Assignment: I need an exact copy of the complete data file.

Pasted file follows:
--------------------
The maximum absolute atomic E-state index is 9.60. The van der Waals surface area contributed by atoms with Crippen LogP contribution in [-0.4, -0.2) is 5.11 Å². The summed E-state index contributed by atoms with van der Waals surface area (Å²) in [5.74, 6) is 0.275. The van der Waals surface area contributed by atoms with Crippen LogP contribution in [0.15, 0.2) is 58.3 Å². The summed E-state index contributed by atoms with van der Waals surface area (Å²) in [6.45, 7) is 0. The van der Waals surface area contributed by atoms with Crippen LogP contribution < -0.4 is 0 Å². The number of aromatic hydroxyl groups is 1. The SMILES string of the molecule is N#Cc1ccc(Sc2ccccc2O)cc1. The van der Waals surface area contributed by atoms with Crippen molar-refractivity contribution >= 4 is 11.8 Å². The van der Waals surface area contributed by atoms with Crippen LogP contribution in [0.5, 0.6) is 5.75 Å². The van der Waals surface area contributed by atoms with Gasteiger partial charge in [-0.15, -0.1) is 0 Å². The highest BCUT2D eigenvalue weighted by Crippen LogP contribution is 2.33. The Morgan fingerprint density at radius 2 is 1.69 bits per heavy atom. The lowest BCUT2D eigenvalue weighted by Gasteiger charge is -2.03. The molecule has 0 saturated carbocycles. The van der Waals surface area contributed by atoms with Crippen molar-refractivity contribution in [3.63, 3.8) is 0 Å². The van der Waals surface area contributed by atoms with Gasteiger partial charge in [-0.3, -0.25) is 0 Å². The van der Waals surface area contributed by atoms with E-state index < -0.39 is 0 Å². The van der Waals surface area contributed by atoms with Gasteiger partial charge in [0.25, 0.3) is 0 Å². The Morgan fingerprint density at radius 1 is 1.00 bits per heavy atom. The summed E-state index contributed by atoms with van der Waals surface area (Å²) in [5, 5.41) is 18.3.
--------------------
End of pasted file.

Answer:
The maximum absolute atomic E-state index is 9.60. The van der Waals surface area contributed by atoms with Crippen LogP contribution in [-0.4, -0.2) is 5.11 Å². The summed E-state index contributed by atoms with van der Waals surface area (Å²) in [5.74, 6) is 0.275. The van der Waals surface area contributed by atoms with Crippen LogP contribution in [0.15, 0.2) is 58.3 Å². The summed E-state index contributed by atoms with van der Waals surface area (Å²) in [6.45, 7) is 0. The van der Waals surface area contributed by atoms with Crippen LogP contribution < -0.4 is 0 Å². The number of aromatic hydroxyl groups is 1. The SMILES string of the molecule is N#Cc1ccc(Sc2ccccc2O)cc1. The van der Waals surface area contributed by atoms with Crippen molar-refractivity contribution >= 4 is 11.8 Å². The van der Waals surface area contributed by atoms with Crippen LogP contribution in [0.5, 0.6) is 5.75 Å². The van der Waals surface area contributed by atoms with Gasteiger partial charge in [-0.15, -0.1) is 0 Å². The highest BCUT2D eigenvalue weighted by Crippen LogP contribution is 2.33. The Morgan fingerprint density at radius 2 is 1.69 bits per heavy atom. The lowest BCUT2D eigenvalue weighted by Gasteiger charge is -2.03. The molecule has 0 saturated carbocycles. The van der Waals surface area contributed by atoms with Crippen molar-refractivity contribution in [3.63, 3.8) is 0 Å². The van der Waals surface area contributed by atoms with Gasteiger partial charge in [-0.3, -0.25) is 0 Å². The van der Waals surface area contributed by atoms with E-state index < -0.39 is 0 Å². The van der Waals surface area contributed by atoms with Gasteiger partial charge in [0.25, 0.3) is 0 Å². The Morgan fingerprint density at radius 1 is 1.00 bits per heavy atom. The summed E-state index contributed by atoms with van der Waals surface area (Å²) in [5, 5.41) is 18.3.